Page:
It's a tragedy that instructing is the most common and (notwithstanding what this article says) the easiest way to build hours to get to an airline career. There are a lot of people who will make good professional pilots who should not be teaching. Conversely, there are plenty of people who are great flight instructors, but would make terrible professional pilots.
It's a constant challenge to use just the right words to convey an intended meaning to your students. I once told a student to push the nose down to break a stall. We went from stall to zero-g pushover in half a second, which is fine, but not what I was trying to describe.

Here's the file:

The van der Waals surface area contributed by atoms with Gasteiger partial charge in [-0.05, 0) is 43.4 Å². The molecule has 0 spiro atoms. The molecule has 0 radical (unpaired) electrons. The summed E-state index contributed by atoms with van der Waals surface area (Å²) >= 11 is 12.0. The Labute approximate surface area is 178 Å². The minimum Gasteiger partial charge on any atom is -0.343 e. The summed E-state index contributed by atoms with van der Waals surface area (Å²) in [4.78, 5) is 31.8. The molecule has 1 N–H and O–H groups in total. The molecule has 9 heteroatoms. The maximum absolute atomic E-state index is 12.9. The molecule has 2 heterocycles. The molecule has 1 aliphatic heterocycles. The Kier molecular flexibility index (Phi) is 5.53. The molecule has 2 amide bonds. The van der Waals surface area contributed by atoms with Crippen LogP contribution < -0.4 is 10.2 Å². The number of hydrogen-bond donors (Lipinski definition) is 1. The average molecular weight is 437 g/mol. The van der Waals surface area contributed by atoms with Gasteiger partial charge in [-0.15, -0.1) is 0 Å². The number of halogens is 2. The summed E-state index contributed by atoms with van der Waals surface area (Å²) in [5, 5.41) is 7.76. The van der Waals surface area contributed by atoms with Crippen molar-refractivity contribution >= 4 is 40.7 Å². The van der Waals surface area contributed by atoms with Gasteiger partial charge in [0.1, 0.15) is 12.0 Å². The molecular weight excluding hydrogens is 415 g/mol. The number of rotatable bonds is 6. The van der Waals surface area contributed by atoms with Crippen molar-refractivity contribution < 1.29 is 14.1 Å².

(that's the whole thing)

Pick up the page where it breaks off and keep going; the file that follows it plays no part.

I'm not good about this, but writing down clearances is a really good habit. A rule of thumb for me, if ian instruction can't be fully executed within 30 seconds, it should be written down. E.g. "Cessna 1004E, descend and maintain 4500, turn right 220, proceed direct DOCAL when able." I can program that into the G1000 in less than 30 seconds and it's done. Consider, on the other hand, "Cessna 1004E, taxi runway 13 via Golf, Kilo, Zulu, hold short of Zulu." This is not going to be done in 30 seconds. Write it down before you start taxiing.